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I have read on a website that "the maestro" Andre Segovia suggests these/this exercise(s) but I didn't understand a bit of how this exercise works, can anybody of you help me with it?

This is written by a user in a forum (I copied his text):

I remember reading also that Segovia appreciated the different effects of the nail and the flesh, and used both in combination. As I recall, the main thing about the right-hand excercises was the fact that you pick groups of four notes with three fingers, leaving the pinky in bed for a snooze. So a sequence would be imai maim aima imai...and so on. Also in the other direction. The benefit comes from having to accent the first note of each group of four with a different finger each time....Imai Maim Aima Imai etc I started on the top string with rest strokes down to the second, no left hand. Then work on the top two strings, then all three, all the time using rest strokes down to the string below. The rest stroke thing is important...like a 'walking upstairs' or 'downstairs', kind of action. Once mastered, this produces a powerful string damping action, and you always feel exactly where your fingers are!.Once you get going with the right, bring in the left hand, and watch it all slow down again !! Not for long. Simple, slow 1234 4321, then, with the left, then more interesting variations.......1324....4231. Obviously try to get musical as soon as you can. Also each of the three right-hand fingers on a string each. At some point, bring in the thumb to do 'thumby' things! I remember thinking....'why am I doing this?' ......when I gave these exercises a go....the rest strokes felt strange and clumsy for a while. But, suddenly, one day............. Eventually, your three right-hand fingers can roll around in both directions in co-ordination with anything the left hand chooses to do, and you can accent any note at will, at any volume. Result....has to be felt to be believed, if you've never done it.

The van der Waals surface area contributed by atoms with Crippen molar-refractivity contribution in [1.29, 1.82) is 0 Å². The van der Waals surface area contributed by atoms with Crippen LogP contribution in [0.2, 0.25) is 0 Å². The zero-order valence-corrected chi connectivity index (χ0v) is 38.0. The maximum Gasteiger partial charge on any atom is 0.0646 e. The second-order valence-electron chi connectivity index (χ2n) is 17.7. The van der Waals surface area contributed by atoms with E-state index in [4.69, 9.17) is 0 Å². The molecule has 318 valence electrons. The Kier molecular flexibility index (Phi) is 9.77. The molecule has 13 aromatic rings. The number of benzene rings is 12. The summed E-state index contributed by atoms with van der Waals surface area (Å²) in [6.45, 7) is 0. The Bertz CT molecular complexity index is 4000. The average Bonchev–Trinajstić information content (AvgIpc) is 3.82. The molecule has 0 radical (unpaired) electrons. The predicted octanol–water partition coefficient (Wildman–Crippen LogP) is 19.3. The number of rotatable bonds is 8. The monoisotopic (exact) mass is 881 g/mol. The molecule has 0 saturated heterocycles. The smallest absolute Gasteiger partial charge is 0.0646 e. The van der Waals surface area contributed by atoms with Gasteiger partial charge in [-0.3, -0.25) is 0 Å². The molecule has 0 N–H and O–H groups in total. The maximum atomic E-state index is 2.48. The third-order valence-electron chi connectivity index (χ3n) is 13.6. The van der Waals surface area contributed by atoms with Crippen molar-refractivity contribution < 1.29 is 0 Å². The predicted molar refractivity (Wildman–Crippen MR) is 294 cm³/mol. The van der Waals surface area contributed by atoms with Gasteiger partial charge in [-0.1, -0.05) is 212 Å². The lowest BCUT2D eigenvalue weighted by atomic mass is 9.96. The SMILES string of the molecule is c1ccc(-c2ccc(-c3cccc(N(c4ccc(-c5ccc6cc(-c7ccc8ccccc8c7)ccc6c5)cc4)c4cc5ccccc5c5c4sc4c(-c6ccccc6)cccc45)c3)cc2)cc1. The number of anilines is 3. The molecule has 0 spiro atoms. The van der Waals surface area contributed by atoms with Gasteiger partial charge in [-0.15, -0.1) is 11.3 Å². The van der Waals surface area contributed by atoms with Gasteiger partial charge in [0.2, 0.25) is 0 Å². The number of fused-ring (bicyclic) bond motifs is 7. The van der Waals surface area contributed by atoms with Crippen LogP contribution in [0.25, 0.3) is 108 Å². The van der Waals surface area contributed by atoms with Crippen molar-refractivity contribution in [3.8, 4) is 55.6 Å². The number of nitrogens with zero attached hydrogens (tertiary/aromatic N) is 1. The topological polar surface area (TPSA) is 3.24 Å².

• @Mafii Thanks for your comment! :D how has it improved your guitar playing? And why picking strings with a finger which shouldn't pick that string? – watchme Jul 9 '18 at 16:46